The rare earth age is back

“There is oil in the Middle East; there is rare earth in China.”

Deng Xiaoping

Published in October 2015, David S. Abraham’s book, The Elements of Power “tracks the trail of rare earth metals from mine to gadget”. Working in the Japanese Ministry of Economy, Trade and Industry he had a ring-side seat to watch how the escalation of a territorial dispute between Japan and China evolved to a situation where China cut off its rare earth metal exports to Japan. As Abraham’s outlines, China was now using a new geopolitical trump card with its competitors, “The battle over resources, which started when the first person learned how to coax metal from stone, had expanded into a larger battle-a war over the periodic table.”

During 2010 and into 2011, the price of obscure metals with strange names like terbium, dysprosium and europium went stratospheric, with some multiplying tenfold or more. That was a boon to producers outside of China (such as Australia based rare earth miner Lynas) that could capitalise on the surge in rare earth metal prices, and the belated realisation that perhaps we better diversify our sources of supply.

The price of rare earth metals slumped for much of the past decade as supply from outside of China ramped up (including the restart of the Mountain Pass facility in the US), and manufacturers of electronic equipment sought to reduce or substitute their use of the obscure metals.

The third quarter of 2015 marked the low point for many rare earth metal prices. The share price of Lynas Rare Earths bottomed out close to A$0.280 per share, down 99% since its peak in May 2011.

As so often happens with books and magazines about markets, it’s just at the point they are published that the trend appears to go into reverse. It was no different with The Elements of Power. Alas hindsight is a wonderful thing. Since then Lynas’ share price has risen 19-fold!

Despite efforts to diversify reliance on Chinese exports, China still controls around 80% of the global supply of rare earth metals, and that still means it can use rare earth metals as a strategic weapon – should it choose to do so. According to a report this week in the FT that moment may be getting a step closer:

The Ministry of Industry and Information Technology last month proposed draft controls on the production and export of 17 rare earth minerals in China, which controls about 80 per cent of global supply.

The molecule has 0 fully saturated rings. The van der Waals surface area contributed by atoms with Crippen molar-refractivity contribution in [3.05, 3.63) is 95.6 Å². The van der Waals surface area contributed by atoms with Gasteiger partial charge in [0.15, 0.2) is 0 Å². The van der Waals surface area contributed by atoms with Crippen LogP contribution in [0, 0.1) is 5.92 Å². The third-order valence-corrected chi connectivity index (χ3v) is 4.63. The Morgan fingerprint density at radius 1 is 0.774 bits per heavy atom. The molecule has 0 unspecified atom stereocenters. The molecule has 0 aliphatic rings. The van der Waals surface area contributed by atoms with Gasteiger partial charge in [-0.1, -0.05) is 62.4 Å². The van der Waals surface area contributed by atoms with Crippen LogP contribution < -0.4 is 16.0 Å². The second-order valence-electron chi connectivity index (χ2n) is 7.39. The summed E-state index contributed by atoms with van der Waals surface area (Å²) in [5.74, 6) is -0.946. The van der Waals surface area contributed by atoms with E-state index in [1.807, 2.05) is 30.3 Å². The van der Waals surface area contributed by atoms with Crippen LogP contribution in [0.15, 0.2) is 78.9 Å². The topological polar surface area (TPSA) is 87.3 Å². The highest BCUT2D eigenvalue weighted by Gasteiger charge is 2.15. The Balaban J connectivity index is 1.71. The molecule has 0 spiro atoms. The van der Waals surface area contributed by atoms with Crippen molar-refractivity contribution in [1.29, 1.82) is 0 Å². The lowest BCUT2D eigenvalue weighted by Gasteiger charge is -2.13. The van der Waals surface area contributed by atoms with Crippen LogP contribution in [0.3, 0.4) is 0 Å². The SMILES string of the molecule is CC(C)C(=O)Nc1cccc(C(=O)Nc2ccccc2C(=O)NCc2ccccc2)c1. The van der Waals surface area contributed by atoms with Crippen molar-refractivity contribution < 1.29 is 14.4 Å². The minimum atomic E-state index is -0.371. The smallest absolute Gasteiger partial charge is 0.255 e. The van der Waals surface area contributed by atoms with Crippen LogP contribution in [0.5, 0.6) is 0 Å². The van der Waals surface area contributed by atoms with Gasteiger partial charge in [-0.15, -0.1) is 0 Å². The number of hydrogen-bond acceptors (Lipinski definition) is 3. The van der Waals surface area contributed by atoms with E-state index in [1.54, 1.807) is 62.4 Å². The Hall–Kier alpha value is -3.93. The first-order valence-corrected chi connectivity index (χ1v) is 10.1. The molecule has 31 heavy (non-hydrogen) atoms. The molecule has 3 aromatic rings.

Industry executives said government officials had asked them how badly companies in the US and Europe, including defence contractors, would be affected if China restricted rare earth exports during a bilateral dispute.

“The government wants to know if the US may have trouble making F-35 fighter jets if China imposes an export ban,” said a Chinese government adviser who asked not to be identified. Industry executives added that Beijing wanted to better understand how quickly the US could secure alternative sources of rare earths and increase its own production capacity.

Fighter jets such as the F-35, a Lockheed Martin aircraft, rely heavily on rare earths for critical components such as electrical power systems and magnets. A Congressional Research Service report said that each F-35 required 417kg of rare-earth materials

Despite efforts to reduce reliance on China’s supplies of rare earth metals, there is very little the US can do to avoid China if it actually wants to use the mined minerals for anything useful. For now at least MP Materials (the operator of the Mountain Pass mine) has to ship 50k tonnes of concentrated rare earth metals to China for processing. Lynas Rare Earth in contrast has its own processing facility in Malaysia and is planning to build a US based facility.

The Lynas share price exhibits a prolonged bottoming pattern which and has only now, over a decade later returned to levels seen in the months before the export ban was implemented. Encouragingly, volume is gradually picked as the pattern has evolved, indicating the potential for further gains going forward.

In addition to their geopolitical significance, economic planners in China appear to be fast realising that the demand for rare earth metals is so great – even within their own country – that they can afford to weaponise the metals once again. The rare earth market has awoken from its long slumber. From renewable energy to electric vehicles, the rare earth age is back.

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